The Onsite Programmer

Defining the role of the newest AV team member. 6/07/2011 7:34 AM Eastern

The Onsite Programmer

Jun 7, 2011 11:34 AM, By Patrick Barron

Defining the role of the newest AV team member.

The role of the programmer onsite has become more prominent and important than ever before. Gone are the days of keeping the programmer in the back room secluded and isolated from the end-user. The programmer is a vital part of the overall system integration in the AV industry. The programmer is often asked to interact with the end-user to determine what functionality is needed from a system. At the conclusion of a job, the programmer may be tasked with verifying that everything is working properly. Identifying how the programmer is expected to interact with project team members at a jobsite is crucial.

Working with Customers

The first step is to determine how the programmer should represent himself or herself if they are not employees of the company implementing the system. The integration company should explain its expectations to the programmer in advance, so they can present themselves to the project team properly. Some integrators prefer that all parties involved in a project act as their direct employees. In this instance, the programmer should act the part and blend in as if they are a part of the company. The programmer may even be asked to wear a shirt identifying him or her as part of the integration company.

Before going onsite for the first time in a new job, the programmer should have an in-depth conversation with the project manager about their expectations on how to act on the jobsite. When a programmer is onsite dealing directly with the end-user, there should always be a clear hierarchy of personnel involved in every aspect of the job. There usually is a scope of work that has been previously defined, and this scope will be the guideline for what expectations the operation of the system should have. Deviations from this scope of work should follow the proper channels, and the programmer onsite should know where to direct questions from the end-user. The programmer should answer questions from the end-user cautiously because the he or she may be asking for things that are not in the scope of the bid in hopes that the programmer will go ahead and do it.

Final Acceptance

When onsite to verify the functionality of a system and attain the final acceptance, it is highly recommended to document the acceptance process while referencing the established scope of work. If everything is in writing, there is less potential for confusion or miscommunication at a later date. Any open items that need to be address should be clearly identified in writing. This will help to prevent any last-minute requests from the client that are not in the scope of work. The project manager should work with the programmer in this process, and all members involved should signoff on the final acceptance document. If the integration company does not provide a sign-off document with an itemized list of expectations, then the programmer should provide this to insure that all parties involved agree that the job is complete. This document serves as a demarcation point as well because any future requests can be treated as a change order with a separate scope of work. The sign-off process is important because it identifies that a job is complete since most payments are made only after the programming is complete.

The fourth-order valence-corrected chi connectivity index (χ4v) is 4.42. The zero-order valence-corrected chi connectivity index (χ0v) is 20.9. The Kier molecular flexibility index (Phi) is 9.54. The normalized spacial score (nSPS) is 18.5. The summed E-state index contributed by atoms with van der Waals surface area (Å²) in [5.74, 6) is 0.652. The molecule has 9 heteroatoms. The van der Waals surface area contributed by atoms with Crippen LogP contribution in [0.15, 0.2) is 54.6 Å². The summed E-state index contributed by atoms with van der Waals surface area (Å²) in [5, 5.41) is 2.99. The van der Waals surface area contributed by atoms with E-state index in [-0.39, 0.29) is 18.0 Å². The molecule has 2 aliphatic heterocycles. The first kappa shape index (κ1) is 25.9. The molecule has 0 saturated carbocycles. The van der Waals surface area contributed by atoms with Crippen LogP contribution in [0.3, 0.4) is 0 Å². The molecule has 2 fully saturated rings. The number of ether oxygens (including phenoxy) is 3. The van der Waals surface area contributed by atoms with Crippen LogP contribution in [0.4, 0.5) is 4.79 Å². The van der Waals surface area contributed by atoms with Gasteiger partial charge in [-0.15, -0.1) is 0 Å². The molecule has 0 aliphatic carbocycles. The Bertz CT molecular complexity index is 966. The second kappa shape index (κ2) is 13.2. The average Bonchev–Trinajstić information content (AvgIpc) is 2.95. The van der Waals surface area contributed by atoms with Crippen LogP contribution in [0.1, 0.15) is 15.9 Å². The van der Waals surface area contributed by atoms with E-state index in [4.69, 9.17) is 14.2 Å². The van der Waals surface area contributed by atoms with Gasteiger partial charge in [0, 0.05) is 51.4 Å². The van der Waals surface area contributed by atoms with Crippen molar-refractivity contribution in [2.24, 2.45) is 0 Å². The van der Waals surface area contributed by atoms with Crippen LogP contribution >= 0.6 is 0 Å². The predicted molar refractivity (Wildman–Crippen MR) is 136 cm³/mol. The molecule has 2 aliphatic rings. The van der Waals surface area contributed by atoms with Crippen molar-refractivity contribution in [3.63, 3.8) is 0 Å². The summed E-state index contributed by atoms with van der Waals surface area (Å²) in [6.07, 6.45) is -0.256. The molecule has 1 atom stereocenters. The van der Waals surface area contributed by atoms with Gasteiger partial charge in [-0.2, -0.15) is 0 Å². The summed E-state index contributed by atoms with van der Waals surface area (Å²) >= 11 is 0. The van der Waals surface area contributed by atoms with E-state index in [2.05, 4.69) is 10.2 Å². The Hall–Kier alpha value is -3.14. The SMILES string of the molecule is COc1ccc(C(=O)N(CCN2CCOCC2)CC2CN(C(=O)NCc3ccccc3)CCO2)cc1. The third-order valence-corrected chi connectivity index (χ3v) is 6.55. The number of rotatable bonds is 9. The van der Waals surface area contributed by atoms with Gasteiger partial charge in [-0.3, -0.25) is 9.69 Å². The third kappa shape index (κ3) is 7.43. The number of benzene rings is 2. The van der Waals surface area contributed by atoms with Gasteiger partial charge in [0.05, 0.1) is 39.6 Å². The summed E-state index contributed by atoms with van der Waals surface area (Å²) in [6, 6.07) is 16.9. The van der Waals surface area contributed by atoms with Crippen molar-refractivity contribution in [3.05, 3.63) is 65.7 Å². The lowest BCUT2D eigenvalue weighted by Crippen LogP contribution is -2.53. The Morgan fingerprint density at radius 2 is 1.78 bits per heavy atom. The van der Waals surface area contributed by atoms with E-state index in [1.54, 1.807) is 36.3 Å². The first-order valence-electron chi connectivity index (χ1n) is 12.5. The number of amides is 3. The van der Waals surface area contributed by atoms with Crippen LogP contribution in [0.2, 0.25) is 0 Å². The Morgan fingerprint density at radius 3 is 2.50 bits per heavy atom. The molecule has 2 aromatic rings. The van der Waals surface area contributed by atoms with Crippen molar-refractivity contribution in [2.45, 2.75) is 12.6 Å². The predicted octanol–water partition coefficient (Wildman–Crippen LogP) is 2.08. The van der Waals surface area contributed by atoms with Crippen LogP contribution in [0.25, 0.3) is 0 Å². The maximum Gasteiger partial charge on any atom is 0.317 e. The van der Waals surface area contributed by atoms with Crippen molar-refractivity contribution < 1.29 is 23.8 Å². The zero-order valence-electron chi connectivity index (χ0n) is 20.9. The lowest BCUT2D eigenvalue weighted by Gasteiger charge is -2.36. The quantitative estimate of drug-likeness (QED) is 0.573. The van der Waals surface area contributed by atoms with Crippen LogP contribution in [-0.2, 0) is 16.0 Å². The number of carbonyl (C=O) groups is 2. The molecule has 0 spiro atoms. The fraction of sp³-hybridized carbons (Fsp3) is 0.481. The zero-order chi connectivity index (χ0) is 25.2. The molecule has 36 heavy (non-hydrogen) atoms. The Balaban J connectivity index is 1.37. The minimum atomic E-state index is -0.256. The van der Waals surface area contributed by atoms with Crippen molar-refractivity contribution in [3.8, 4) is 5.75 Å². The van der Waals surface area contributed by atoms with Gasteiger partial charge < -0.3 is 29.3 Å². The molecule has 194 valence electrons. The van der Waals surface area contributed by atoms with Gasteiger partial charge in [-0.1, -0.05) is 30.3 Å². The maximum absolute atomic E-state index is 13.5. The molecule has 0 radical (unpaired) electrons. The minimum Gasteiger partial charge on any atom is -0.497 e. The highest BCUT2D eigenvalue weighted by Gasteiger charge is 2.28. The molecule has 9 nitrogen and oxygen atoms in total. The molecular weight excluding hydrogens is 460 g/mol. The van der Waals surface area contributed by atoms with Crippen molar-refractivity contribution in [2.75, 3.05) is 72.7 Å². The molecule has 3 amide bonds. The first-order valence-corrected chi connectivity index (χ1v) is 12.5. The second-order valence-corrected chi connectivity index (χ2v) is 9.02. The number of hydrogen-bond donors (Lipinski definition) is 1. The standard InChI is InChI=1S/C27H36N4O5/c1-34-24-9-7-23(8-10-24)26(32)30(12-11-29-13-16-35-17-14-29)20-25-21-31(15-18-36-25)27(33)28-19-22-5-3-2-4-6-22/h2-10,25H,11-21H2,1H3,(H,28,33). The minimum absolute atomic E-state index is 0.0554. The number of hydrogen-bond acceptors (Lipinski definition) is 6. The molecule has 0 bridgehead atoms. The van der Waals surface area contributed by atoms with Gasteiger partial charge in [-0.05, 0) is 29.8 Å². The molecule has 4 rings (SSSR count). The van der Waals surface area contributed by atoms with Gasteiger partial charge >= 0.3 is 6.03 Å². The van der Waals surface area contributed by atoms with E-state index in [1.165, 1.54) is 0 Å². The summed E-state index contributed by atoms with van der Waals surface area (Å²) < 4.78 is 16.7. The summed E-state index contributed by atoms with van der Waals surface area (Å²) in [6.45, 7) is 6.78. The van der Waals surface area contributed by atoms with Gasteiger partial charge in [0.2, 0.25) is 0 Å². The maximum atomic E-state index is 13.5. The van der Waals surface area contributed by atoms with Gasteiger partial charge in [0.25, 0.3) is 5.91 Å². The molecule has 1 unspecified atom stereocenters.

Understanding the Job

The role of a programmer in the overall job process has also changed greatly in recent years. With the introduction of programmable audio processors, video, and lighting systems, many of the analog systems that used to be handled by video and audio engineers are now being brought into the domain of the control systems programmer. This is so prevalent that many companies and individuals have dropped the “control” moniker from their title and simply call themselves “system programmers.” A programmer now needs to wear many different hats to be able to handle all the aspects of the job. They are asked to understand and perform the tasks of a designer, installer, salesperson, audio engineer, and network specialist while still understanding all aspects of control system programming.

When a programmer is presented with a new project, one of the first tasks is to review the system drawings and formulate a plan for writing the control system. An important part of this process is to review the design to make sure that it actually will work. A control system is able to automate and make certain processes easier to accomplish, but it cannot make a system work that is fundamentally flawed. A modern programmer needs to understand enough about how a system works and how video and audio signals flow from the source to the destination to determine if the design is going to accomplish the desired task. If the system doesn’t work, the customer will not be able to sign off and accept a system even if the control system programming is written perfectly. And at this late stage of the process, it might be extremely difficult to change the design to correct the problem. It is much easier to make corrections in the system design at the beginning before the equipment has been ordered and installed. A wise programmer will want to make sure that a system design is fully functional before accepting work to complete the programming. Many problems can be avoided just by checking that the design of the system is sound before proceeding with each step of the job.